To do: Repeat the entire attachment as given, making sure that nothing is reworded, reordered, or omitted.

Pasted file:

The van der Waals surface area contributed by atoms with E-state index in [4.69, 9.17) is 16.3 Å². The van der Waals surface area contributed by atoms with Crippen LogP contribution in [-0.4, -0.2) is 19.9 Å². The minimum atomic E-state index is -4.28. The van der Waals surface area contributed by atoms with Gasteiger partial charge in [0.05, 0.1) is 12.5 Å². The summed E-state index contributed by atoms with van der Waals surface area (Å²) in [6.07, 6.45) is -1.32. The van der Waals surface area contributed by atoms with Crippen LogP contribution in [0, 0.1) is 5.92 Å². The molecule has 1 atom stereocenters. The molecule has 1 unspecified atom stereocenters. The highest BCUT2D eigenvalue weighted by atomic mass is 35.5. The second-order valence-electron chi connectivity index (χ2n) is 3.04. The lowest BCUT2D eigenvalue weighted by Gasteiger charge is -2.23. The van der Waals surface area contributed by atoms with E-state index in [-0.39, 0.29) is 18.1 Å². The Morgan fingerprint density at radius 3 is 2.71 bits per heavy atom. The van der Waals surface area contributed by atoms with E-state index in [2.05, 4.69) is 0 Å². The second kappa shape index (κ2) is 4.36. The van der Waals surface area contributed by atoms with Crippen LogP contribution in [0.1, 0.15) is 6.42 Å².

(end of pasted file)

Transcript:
The van der Waals surface area contributed by atoms with E-state index in [4.69, 9.17) is 16.3 Å². The van der Waals surface area contributed by atoms with Crippen LogP contribution in [-0.4, -0.2) is 19.9 Å². The minimum atomic E-state index is -4.28. The van der Waals surface area contributed by atoms with Gasteiger partial charge in [0.05, 0.1) is 12.5 Å². The summed E-state index contributed by atoms with van der Waals surface area (Å²) in [6.07, 6.45) is -1.32. The van der Waals surface area contributed by atoms with Crippen LogP contribution in [0, 0.1) is 5.92 Å². The molecule has 1 atom stereocenters. The molecule has 1 unspecified atom stereocenters. The highest BCUT2D eigenvalue weighted by atomic mass is 35.5. The second-order valence-electron chi connectivity index (χ2n) is 3.04. The lowest BCUT2D eigenvalue weighted by Gasteiger charge is -2.23. The van der Waals surface area contributed by atoms with E-state index in [-0.39, 0.29) is 18.1 Å². The Morgan fingerprint density at radius 3 is 2.71 bits per heavy atom. The van der Waals surface area contributed by atoms with E-state index in [2.05, 4.69) is 0 Å². The second kappa shape index (κ2) is 4.36. The van der Waals surface area contributed by atoms with Crippen LogP contribution in [0.1, 0.15) is 6.42 Å².